Translation of the "Septuagint"
A scientific project carried out by a group of young Romanian philologists, under the auspices of the New Europe College led by Andrei Pleșu, with the support of the Anonimul Foundation.
The supervisors of the edition: Cristian Bădiliță, Francisca Băltăceanu, Monica Broșteanu in collaboration with Fr. Ioan-Florin Florescu
The team of translators (classicists, specialists in the study of the Bible and patristicians): Cristian Bădiliță, Smaranda Bădiliță, Francisca Băltăceanu, Monica Broșteanu, Florica Bechet, Gheorghe Ceaușescu, Ioana Costa, Marius Cruceru, Ștefania Ferchedău, Cristian Gașpar, Theodor Georgescu, Maria Gorea, Alexandra Mor Mihai Moraru, Eugen Munteanu, Cătălin Partenie, Ion Pătrulescu, Vladimir Peterca, Cristina Rogobete
What is the "Septuagint"?
"Septuagint" is the Greek version of the first five books of the Hebrew Bible and the Pentateuch. Later, the name spread to all the books of the Old Testament. The legend, transmitted to us by Aristeassi's Letter from Philo of Alexandria, says that the translation was the joint work of seventy or seventy-two Jewish sages, chosen six from each tribe, and that it was made in Alexandria in the third century. a. Chr., under the rule of Ptolomaeus the Second (285-247).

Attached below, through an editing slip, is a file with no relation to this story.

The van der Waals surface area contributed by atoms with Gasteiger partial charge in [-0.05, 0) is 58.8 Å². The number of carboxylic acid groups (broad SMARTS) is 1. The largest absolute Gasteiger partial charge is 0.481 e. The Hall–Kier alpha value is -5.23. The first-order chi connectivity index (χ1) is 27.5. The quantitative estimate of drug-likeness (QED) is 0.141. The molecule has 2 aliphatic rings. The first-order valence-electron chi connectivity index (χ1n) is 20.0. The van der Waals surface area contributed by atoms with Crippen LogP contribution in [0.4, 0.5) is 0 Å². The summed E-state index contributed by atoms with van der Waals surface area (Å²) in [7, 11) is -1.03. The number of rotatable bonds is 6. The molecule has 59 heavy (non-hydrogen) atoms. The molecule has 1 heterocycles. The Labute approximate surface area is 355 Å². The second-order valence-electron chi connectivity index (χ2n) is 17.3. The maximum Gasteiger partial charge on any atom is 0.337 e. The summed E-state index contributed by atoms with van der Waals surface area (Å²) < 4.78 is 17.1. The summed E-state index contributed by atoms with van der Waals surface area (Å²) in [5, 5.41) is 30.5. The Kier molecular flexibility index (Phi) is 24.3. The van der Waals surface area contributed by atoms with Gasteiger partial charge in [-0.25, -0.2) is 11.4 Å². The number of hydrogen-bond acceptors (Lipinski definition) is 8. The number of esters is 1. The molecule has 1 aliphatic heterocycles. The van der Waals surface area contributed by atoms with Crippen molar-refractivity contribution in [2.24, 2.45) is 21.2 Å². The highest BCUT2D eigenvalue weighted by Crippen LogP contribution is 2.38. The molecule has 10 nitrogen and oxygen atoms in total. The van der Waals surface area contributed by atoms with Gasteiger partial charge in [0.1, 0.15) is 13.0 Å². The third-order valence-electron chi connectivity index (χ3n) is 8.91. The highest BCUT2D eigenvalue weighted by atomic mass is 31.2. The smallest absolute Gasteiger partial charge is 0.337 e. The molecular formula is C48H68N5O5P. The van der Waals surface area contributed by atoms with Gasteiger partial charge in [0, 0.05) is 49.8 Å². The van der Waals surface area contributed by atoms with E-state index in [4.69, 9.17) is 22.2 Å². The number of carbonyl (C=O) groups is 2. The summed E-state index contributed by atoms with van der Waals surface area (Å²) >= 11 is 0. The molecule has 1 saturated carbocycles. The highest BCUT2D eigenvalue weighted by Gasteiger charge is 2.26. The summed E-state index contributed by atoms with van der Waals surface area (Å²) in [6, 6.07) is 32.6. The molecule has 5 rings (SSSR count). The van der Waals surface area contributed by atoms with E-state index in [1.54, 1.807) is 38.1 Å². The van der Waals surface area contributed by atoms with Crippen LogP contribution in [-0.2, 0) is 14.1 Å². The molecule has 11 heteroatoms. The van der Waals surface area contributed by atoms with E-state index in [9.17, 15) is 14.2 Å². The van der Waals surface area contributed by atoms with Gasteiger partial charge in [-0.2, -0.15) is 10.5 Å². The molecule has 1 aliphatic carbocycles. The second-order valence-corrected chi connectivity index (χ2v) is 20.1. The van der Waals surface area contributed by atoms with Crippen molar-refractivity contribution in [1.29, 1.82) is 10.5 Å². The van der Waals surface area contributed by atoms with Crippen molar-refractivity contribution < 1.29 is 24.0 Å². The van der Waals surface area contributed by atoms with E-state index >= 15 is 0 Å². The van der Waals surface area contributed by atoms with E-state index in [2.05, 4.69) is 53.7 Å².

The Holy Book is part of the rich Judeo-Hellenistic literature that includes, among others, the work of Philo of Alexandria, the Letter of Aristeas, the Psalms of Solomon, the Sibylline oracles, the chronicles of Flavius Josephus, etc. The Jews used the Septuagint until the advent of Christianity (at the Council of Iamnia the rabbis established the canon of the Hebrew Bible, which was significantly different from the version offered by the Septuagint).